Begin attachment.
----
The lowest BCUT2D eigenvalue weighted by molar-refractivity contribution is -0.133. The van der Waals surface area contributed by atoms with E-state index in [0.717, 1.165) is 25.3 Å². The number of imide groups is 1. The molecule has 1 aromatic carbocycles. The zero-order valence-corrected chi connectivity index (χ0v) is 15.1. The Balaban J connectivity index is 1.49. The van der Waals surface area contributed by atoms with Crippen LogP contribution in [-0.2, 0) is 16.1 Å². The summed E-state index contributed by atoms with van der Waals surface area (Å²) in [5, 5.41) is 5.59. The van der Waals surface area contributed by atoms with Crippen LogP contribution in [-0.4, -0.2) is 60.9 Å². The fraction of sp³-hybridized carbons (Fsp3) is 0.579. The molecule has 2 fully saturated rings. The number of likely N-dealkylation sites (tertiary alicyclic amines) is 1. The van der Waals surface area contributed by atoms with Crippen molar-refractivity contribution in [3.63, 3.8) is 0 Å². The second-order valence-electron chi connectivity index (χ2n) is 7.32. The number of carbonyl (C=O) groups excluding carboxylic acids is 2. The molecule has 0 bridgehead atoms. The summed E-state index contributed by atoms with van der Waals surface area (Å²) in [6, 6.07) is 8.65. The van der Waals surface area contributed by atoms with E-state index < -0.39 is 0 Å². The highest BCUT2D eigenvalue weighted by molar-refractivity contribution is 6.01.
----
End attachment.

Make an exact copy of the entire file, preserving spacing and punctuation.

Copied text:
The lowest BCUT2D eigenvalue weighted by molar-refractivity contribution is -0.133. The van der Waals surface area contributed by atoms with E-state index in [0.717, 1.165) is 25.3 Å². The number of imide groups is 1. The molecule has 1 aromatic carbocycles. The zero-order valence-corrected chi connectivity index (χ0v) is 15.1. The Balaban J connectivity index is 1.49. The van der Waals surface area contributed by atoms with Crippen LogP contribution in [-0.2, 0) is 16.1 Å². The summed E-state index contributed by atoms with van der Waals surface area (Å²) in [5, 5.41) is 5.59. The van der Waals surface area contributed by atoms with Crippen LogP contribution in [-0.4, -0.2) is 60.9 Å². The fraction of sp³-hybridized carbons (Fsp3) is 0.579. The molecule has 2 fully saturated rings. The number of likely N-dealkylation sites (tertiary alicyclic amines) is 1. The van der Waals surface area contributed by atoms with Crippen molar-refractivity contribution in [3.63, 3.8) is 0 Å². The second-order valence-electron chi connectivity index (χ2n) is 7.32. The number of carbonyl (C=O) groups excluding carboxylic acids is 2. The molecule has 0 bridgehead atoms. The summed E-state index contributed by atoms with van der Waals surface area (Å²) in [6, 6.07) is 8.65. The van der Waals surface area contributed by atoms with E-state index < -0.39 is 0 Å². The highest BCUT2D eigenvalue weighted by molar-refractivity contribution is 6.01.